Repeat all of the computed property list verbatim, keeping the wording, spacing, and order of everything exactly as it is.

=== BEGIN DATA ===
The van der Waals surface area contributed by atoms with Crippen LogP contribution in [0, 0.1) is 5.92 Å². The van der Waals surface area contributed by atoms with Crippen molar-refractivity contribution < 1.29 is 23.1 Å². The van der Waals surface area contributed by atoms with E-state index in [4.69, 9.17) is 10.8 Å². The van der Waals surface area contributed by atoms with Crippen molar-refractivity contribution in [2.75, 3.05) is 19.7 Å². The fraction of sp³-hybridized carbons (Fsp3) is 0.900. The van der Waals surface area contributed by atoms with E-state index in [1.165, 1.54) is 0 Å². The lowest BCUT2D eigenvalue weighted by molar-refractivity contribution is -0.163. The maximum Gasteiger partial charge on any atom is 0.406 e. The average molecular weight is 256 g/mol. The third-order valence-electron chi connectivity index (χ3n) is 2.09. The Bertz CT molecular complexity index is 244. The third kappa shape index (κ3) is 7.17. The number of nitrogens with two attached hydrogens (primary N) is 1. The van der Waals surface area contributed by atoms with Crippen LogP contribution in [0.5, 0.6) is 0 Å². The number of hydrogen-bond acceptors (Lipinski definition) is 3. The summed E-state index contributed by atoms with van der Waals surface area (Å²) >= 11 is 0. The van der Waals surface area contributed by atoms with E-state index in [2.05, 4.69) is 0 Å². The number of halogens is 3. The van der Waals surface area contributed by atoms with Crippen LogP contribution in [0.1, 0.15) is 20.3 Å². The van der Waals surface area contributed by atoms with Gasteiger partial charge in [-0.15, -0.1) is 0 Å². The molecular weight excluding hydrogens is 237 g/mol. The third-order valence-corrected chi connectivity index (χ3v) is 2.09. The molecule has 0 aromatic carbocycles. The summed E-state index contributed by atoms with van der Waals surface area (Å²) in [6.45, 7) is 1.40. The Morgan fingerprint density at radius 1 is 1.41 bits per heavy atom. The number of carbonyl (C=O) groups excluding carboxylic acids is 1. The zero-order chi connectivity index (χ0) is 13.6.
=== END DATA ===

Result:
The van der Waals surface area contributed by atoms with Crippen LogP contribution in [0, 0.1) is 5.92 Å². The van der Waals surface area contributed by atoms with Crippen molar-refractivity contribution < 1.29 is 23.1 Å². The van der Waals surface area contributed by atoms with E-state index in [4.69, 9.17) is 10.8 Å². The van der Waals surface area contributed by atoms with Crippen molar-refractivity contribution in [2.75, 3.05) is 19.7 Å². The fraction of sp³-hybridized carbons (Fsp3) is 0.900. The van der Waals surface area contributed by atoms with E-state index in [1.165, 1.54) is 0 Å². The lowest BCUT2D eigenvalue weighted by molar-refractivity contribution is -0.163. The maximum Gasteiger partial charge on any atom is 0.406 e. The average molecular weight is 256 g/mol. The third-order valence-electron chi connectivity index (χ3n) is 2.09. The Bertz CT molecular complexity index is 244. The third kappa shape index (κ3) is 7.17. The number of nitrogens with two attached hydrogens (primary N) is 1. The van der Waals surface area contributed by atoms with Crippen LogP contribution in [0.5, 0.6) is 0 Å². The number of hydrogen-bond acceptors (Lipinski definition) is 3. The summed E-state index contributed by atoms with van der Waals surface area (Å²) >= 11 is 0. The van der Waals surface area contributed by atoms with E-state index in [2.05, 4.69) is 0 Å². The number of halogens is 3. The van der Waals surface area contributed by atoms with Crippen LogP contribution in [0.1, 0.15) is 20.3 Å². The van der Waals surface area contributed by atoms with Gasteiger partial charge in [-0.15, -0.1) is 0 Å². The molecular weight excluding hydrogens is 237 g/mol. The third-order valence-corrected chi connectivity index (χ3v) is 2.09. The molecule has 0 aromatic carbocycles. The summed E-state index contributed by atoms with van der Waals surface area (Å²) in [6.45, 7) is 1.40. The Morgan fingerprint density at radius 1 is 1.41 bits per heavy atom. The number of carbonyl (C=O) groups excluding carboxylic acids is 1. The zero-order chi connectivity index (χ0) is 13.6.